Lander's own Day Scott on Race & Birding | "All I want to do is explore, embrace, and record. Unfortunately, no matter how I present myself, my rich melanin precedes my intentions, knowledge, personality, and smile. There is a lot of thought and preparation involved each time I leave my house to explore. I wear a very colorful backpack, hiking footwear, and large hoop earrings. I also wear a bandana or scarf around my neck. I find it safer to have a feminine outdoorsy look from head to toe, especially when birding in residential areas."
Funeral for Flaca by Emilly Prado
Seeing Ghosts by Kat Chow
Great Circle by Maggie Shipstead
Never Rarely Sometimes Always
Recipes | In honor of Repeal Day, all cocktails this week (plus a mocktail for your non-alcoholic imbibing pleasure). When our drink calls for bourbon or rye, our go-to is what we've started calling "Lady Bourbon" made by Milam & Greene, the only woman-owned distillery that *also* has a female master distiller. That's right—Marsha Milam, an entrepreneur; Heather Greene, the chief executive and master blender; and Marlene Holmes, the master distiller—their team is all women, and they're making some of the best whiskey and rye on the market right now, breaking some glass ceilings in an industry well known for its assertive, sometimes aggressive masculinity.
2 oz Milam & Greene Port Cask Rye Whiskey 1 oz Dry Vermouth 2 dashes of Orange Bitters 1/4 oz of lemon juice 1/4 oz of grenadine (or cherry syrup from cocktail cherry jar). garnish with a lemon peel and cocktail cherry Instructions
Combine all ingredients except for garnish into an ice shaker. Shake with ice for 20 seconds and strain into a serving glass. Add garnish and enjoy!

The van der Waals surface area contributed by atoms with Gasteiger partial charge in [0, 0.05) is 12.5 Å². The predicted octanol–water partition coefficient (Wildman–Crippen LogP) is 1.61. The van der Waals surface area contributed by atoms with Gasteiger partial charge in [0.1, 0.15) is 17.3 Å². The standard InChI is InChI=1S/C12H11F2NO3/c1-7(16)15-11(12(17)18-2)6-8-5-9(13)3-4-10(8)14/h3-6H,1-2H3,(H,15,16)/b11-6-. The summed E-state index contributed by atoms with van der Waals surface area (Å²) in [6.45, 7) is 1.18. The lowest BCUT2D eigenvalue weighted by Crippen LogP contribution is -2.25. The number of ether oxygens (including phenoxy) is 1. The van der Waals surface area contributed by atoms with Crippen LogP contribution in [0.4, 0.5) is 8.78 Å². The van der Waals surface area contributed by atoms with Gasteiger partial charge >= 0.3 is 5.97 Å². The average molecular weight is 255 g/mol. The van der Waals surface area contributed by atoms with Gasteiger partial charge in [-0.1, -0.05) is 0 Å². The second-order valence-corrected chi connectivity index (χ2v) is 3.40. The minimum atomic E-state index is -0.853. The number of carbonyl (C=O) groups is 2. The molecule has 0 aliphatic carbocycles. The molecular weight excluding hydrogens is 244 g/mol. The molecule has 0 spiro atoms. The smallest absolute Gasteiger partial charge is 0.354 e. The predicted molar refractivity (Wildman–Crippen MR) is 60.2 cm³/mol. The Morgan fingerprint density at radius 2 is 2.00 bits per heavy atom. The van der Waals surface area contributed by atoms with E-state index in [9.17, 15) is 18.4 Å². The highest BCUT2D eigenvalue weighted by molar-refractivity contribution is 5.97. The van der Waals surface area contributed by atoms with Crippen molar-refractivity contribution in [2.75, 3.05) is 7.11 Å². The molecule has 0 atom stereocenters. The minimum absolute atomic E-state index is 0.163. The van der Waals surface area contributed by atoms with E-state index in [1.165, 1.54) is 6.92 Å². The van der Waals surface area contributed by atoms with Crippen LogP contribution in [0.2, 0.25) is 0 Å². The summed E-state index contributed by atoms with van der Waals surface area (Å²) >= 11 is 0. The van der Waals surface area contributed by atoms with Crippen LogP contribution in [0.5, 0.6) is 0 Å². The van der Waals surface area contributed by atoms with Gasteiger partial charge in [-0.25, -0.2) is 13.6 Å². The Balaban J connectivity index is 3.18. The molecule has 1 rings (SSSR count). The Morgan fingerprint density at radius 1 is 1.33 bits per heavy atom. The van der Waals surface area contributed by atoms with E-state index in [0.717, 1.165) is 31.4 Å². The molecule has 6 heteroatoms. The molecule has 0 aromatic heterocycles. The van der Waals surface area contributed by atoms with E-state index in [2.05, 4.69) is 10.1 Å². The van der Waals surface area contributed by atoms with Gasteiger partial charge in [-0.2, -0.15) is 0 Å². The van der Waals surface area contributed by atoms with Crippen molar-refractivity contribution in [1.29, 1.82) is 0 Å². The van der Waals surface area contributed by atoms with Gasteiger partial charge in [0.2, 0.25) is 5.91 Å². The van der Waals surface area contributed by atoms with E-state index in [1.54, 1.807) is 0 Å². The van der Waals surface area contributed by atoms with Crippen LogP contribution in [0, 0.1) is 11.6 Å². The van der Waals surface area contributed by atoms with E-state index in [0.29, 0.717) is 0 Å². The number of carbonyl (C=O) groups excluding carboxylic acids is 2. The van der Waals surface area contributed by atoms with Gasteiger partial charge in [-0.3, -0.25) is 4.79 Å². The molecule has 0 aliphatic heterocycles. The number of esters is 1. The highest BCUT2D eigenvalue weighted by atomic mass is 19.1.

2. New York Sour | A new twist on a Whiskey Sour.
1/2 cup (4 ounces) rye whiskey or bourbon
1/4 cup (2 ounces) freshly squeezed lemon juice
2 tablespoons (1 ounce) simple syrup, plus more to taste
1 large egg white (optional)
2 to 3 tablespoons red wine
Place a handful of ice, the whiskey, lemon juice, simple syrup, and egg white (if you’re using it) in a cocktail shaker or a jar with a lid. Shake vigorously until the outside of the shaker or glass is frosty and very chilled. Strain over more ice into two glasses. Pour 1 to 1 1/2 tablespoons red wine into your glass. It will be pretty and delicious.
3. Raspberry Bee's Knees (mocktail)
Ingredients 1 oz filtered water .5 oz lemon .5 oz honey 2 raspberries + 1 raspberry for garnish Instructions Shake ingredients with ice and strain into glass with two raspberries. Top with soda water. Garnish with one raspberry.
There is no such thing as unskilled labor.
Capitalism recognizes and rewards only what it considers "productive" not what is generative. And we cannot so much as survive, much less thrive, without generativity. We cease to exist when we stop raising children, caring for the sick and elderly, volunteering, voting, creating, innovating, resting, thinking, showing up for each other. As Auden wrote, "We must love one another or die." Consider the inherent dissonance, then, when our current reality not only fails to reward or recognize but actively punishes generative pursuit. What has to happen to change this? If you were reimagining your community, what would be different? What policies would support generativity and real human thriving? Now, how do we manifest those?
Clearly, we've made it all the way to the end of this week's QK without an explicit mention of the December 1 oral arguments in Dobbs v Jackson in front of the newly constituted Supreme Court of the United States. Much has been made of the day's arguments and proceedings (here, here, here, here, here, and here, for a half dozen examples). Much speculation has ensued regarding the likely timeline for a decision (sometime next summer) and the probability of a) outright reversal of Roe v b) a change to the "viability" standard v c) punting it back to the states (by all accounts: high). Let's be clear: Any of those outcomes has the same practical effect for women and pregnant people. If you have a uterus, you are subject to the control of the state. We'll be writing more about what that means and how it came to be that only people who don't have uteruses (uteri?) can be autonomous in 21st century America. (For those who might like some theological background on the abortion debate within white evangelical Christianity and how it became a political absolute, Fred Clark's 2012 piece in Patheos, "The ‘biblical view’ that’s younger than the Happy Meal," is shorter than Kristen Kobes du Mez's Jesus & John Wayne. We recommend both.)